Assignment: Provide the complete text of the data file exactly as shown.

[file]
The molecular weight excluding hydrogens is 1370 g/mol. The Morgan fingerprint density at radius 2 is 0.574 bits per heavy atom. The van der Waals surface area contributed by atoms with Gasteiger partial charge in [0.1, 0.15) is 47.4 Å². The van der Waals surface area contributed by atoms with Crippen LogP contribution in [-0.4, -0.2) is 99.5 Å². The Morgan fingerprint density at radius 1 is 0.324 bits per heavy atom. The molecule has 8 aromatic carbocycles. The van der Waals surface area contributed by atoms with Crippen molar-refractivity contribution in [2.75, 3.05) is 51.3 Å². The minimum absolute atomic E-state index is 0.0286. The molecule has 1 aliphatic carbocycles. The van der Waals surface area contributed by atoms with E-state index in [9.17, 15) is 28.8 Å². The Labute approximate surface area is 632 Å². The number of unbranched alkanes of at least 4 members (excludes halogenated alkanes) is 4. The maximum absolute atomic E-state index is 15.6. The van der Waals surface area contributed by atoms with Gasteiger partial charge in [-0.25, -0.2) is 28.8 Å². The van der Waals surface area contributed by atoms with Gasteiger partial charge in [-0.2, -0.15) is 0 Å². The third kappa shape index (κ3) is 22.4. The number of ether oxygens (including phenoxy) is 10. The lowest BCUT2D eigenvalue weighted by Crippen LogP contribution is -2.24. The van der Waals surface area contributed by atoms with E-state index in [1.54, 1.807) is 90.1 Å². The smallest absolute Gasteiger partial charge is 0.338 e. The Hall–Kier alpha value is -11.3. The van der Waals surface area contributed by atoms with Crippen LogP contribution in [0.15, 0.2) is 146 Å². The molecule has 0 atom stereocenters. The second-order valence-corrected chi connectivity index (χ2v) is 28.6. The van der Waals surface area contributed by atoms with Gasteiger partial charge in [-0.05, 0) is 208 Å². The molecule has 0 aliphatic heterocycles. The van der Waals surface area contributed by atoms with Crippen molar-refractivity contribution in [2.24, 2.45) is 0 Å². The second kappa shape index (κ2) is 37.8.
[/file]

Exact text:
The molecular weight excluding hydrogens is 1370 g/mol. The Morgan fingerprint density at radius 2 is 0.574 bits per heavy atom. The van der Waals surface area contributed by atoms with Gasteiger partial charge in [0.1, 0.15) is 47.4 Å². The van der Waals surface area contributed by atoms with Crippen LogP contribution in [-0.4, -0.2) is 99.5 Å². The Morgan fingerprint density at radius 1 is 0.324 bits per heavy atom. The molecule has 8 aromatic carbocycles. The van der Waals surface area contributed by atoms with Crippen molar-refractivity contribution in [2.75, 3.05) is 51.3 Å². The minimum absolute atomic E-state index is 0.0286. The molecule has 1 aliphatic carbocycles. The van der Waals surface area contributed by atoms with E-state index in [9.17, 15) is 28.8 Å². The Labute approximate surface area is 632 Å². The number of unbranched alkanes of at least 4 members (excludes halogenated alkanes) is 4. The maximum absolute atomic E-state index is 15.6. The van der Waals surface area contributed by atoms with Gasteiger partial charge in [-0.25, -0.2) is 28.8 Å². The van der Waals surface area contributed by atoms with Gasteiger partial charge in [-0.2, -0.15) is 0 Å². The third kappa shape index (κ3) is 22.4. The number of ether oxygens (including phenoxy) is 10. The lowest BCUT2D eigenvalue weighted by Crippen LogP contribution is -2.24. The van der Waals surface area contributed by atoms with E-state index in [1.54, 1.807) is 90.1 Å². The smallest absolute Gasteiger partial charge is 0.338 e. The Hall–Kier alpha value is -11.3. The van der Waals surface area contributed by atoms with Crippen LogP contribution in [0.15, 0.2) is 146 Å². The molecule has 0 atom stereocenters. The second-order valence-corrected chi connectivity index (χ2v) is 28.6. The van der Waals surface area contributed by atoms with Gasteiger partial charge in [-0.05, 0) is 208 Å². The molecule has 0 aliphatic heterocycles. The van der Waals surface area contributed by atoms with Crippen molar-refractivity contribution in [2.24, 2.45) is 0 Å². The second kappa shape index (κ2) is 37.8.